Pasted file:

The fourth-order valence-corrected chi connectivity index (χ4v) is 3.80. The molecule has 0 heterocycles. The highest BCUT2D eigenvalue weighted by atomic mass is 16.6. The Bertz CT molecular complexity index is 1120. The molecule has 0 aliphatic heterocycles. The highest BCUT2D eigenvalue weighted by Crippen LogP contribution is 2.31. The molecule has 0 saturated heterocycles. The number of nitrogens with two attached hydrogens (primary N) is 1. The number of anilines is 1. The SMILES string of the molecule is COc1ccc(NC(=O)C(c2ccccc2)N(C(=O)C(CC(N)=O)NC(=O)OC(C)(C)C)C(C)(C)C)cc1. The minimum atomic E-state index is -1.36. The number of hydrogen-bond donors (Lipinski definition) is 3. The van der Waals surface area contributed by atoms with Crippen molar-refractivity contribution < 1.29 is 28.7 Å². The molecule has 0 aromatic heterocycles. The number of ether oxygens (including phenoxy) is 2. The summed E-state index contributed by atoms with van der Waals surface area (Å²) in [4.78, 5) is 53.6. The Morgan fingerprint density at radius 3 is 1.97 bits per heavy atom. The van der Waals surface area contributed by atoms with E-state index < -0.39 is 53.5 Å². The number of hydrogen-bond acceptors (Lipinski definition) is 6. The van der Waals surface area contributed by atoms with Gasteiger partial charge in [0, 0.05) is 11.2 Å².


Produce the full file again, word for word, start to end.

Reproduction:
The fourth-order valence-corrected chi connectivity index (χ4v) is 3.80. The molecule has 0 heterocycles. The highest BCUT2D eigenvalue weighted by atomic mass is 16.6. The Bertz CT molecular complexity index is 1120. The molecule has 0 aliphatic heterocycles. The highest BCUT2D eigenvalue weighted by Crippen LogP contribution is 2.31. The molecule has 0 saturated heterocycles. The number of nitrogens with two attached hydrogens (primary N) is 1. The number of anilines is 1. The SMILES string of the molecule is COc1ccc(NC(=O)C(c2ccccc2)N(C(=O)C(CC(N)=O)NC(=O)OC(C)(C)C)C(C)(C)C)cc1. The minimum atomic E-state index is -1.36. The number of hydrogen-bond donors (Lipinski definition) is 3. The van der Waals surface area contributed by atoms with Crippen molar-refractivity contribution < 1.29 is 28.7 Å². The molecule has 0 aromatic heterocycles. The number of ether oxygens (including phenoxy) is 2. The summed E-state index contributed by atoms with van der Waals surface area (Å²) in [4.78, 5) is 53.6. The Morgan fingerprint density at radius 3 is 1.97 bits per heavy atom. The van der Waals surface area contributed by atoms with E-state index < -0.39 is 53.5 Å². The number of hydrogen-bond acceptors (Lipinski definition) is 6. The van der Waals surface area contributed by atoms with Gasteiger partial charge in [0, 0.05) is 11.2 Å².